When you miss a payment that was scheduled to automatically come out of your bank account by direct debit, this is called a dishonour. Dishonoured payments can impact your ability to get a loan as it may indicate poor financial management.
Tips to help you increase your chances of getting a loan
- Keep track of your fixed weekly expenses on your loan repayments, phone bills, utilities and other bills, and know how much you need to set aside for all of your expenses and financial commitments.
- Check your bank account to ensure you have sufficient funds to cover your expenses when they fall due.
- Set reminders on your phone a few days before your bill’s due date to keep on track with your repayments.
- Set up direct debits for your loans and utility repayments a day after your pay day. This should help you to avoid falling short before your repayment due date.
- You may want to consider setting up a separate bank account for your direct debits and repayments that always has extra funds in it, to ensure that no direct debits or repayments are missed.
- Set a budget and financial goals for how much you should spend weekly on groceries, travel, takeaways and other expenses.
- By being mindful of your spending and timely repayments, you can avoid dishonour fees and could save up to $15 – $20 per potential dishonour.
Here at Finance One, we understand life is not always smooth sailing and managing finances can be hard. We can consider your loan application even if you’ve had a few mishaps along the way.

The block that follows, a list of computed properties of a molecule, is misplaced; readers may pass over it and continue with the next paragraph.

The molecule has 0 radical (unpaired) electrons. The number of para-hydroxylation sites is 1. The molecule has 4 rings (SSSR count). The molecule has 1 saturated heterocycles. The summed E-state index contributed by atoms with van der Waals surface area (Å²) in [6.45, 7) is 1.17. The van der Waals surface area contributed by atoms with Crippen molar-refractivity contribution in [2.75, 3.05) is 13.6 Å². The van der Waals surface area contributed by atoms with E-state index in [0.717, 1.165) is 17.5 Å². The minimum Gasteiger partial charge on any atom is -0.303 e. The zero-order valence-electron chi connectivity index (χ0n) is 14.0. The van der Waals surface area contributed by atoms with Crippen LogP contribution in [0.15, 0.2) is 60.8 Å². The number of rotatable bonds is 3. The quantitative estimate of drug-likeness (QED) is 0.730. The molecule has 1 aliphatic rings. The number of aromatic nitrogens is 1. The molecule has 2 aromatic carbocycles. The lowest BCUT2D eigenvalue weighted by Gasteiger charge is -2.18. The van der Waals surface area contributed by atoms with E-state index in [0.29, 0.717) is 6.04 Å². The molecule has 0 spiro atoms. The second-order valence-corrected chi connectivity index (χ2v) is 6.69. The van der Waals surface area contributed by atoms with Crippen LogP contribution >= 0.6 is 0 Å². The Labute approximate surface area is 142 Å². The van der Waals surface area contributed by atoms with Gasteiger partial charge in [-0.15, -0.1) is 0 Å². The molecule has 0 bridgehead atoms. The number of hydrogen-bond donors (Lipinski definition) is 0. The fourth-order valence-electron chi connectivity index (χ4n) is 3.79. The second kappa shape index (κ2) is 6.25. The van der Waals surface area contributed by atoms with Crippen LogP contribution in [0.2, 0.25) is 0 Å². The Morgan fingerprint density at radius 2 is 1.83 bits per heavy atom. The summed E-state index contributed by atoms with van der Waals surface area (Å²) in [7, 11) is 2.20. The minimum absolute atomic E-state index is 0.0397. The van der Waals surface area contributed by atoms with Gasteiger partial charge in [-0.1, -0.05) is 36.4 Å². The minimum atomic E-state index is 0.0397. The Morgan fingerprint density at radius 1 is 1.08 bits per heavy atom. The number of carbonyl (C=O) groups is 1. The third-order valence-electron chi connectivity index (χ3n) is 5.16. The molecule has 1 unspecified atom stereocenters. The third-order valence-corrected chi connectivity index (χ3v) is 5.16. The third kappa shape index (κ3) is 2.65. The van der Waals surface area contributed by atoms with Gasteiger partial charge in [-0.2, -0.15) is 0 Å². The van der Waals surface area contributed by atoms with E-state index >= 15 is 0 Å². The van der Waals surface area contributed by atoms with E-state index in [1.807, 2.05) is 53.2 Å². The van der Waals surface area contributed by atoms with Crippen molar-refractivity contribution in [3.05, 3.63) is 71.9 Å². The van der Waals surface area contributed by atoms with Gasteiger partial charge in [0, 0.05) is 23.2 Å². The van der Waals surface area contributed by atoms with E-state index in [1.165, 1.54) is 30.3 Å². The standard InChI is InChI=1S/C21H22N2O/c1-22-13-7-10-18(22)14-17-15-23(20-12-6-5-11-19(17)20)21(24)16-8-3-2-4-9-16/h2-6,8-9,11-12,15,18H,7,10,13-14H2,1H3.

Read on to find out more about how to avoid dishonours:
What are direct debits?
A direct debit is simply an authorisation you provide for a third party to collect money directly from your bank account or credit card. Typically, the third party will be a creditor. When your bill is due, the company will request funds from your bank account. With the authorisation in place, your bank will release the funds to cover your bill.
Direct debits may be used for recurring amounts or payments that vary in price. Common direct debit payments include:
- Loan repayments
- utility bills
- telecommunications bills
- insurance premiums
- mortgage repayments
- subscription services
What is a dishonour fee?
If you have insufficient funds in your bank account when your creditor tries to collect the amount you owe, your bank may decline the payment and charge you a dishonour fee. It’s important to note that only cleared funds can be used for a direct debit — for example, your account balance could be $300, but if only $100 of that amount is cleared funds, and your bank tries to pay out $120 for a direct debit, the payment may be declined and a dishonour fee charged.
If you don’t have enough money in your account when the transaction is attempted, on top of a dishonour fee from your bank, you could also cop a dishonour or overdue account fee from your merchant or creditor.
How do I set up a direct debit?
You can set up a direct debit through your product or service provider. Usually, they will have a form that you’ll need to complete and sign, which authorises them to withdraw money from your account at an agreed-upon time, for a specified amount. Be aware that the specified amount could be as open-ended as the amount you owe — if the direct debit is for something like utility bills, be careful not to get caught with insufficient funds in your account if you get an unexpectedly high bill.
What can go wrong with direct debits?
While direct debits are generally considered a safe and efficient way to pay, sometimes things can go wrong.
You’re taking a risk by permitting a third party to withdraw funds from your account. If you set up a direct debit, make sure you completely trust the service or product provider. Setting up a direct debit is basically like handing over a signed blank cheque to someone.
Keep an eye on your bank account to ensure the product or service provider is only withdrawing the agreed amount of money. If you notice amounts being taken from your account that you did not agree to, contact your bank immediately, and they can organise for the direct debit to be stopped.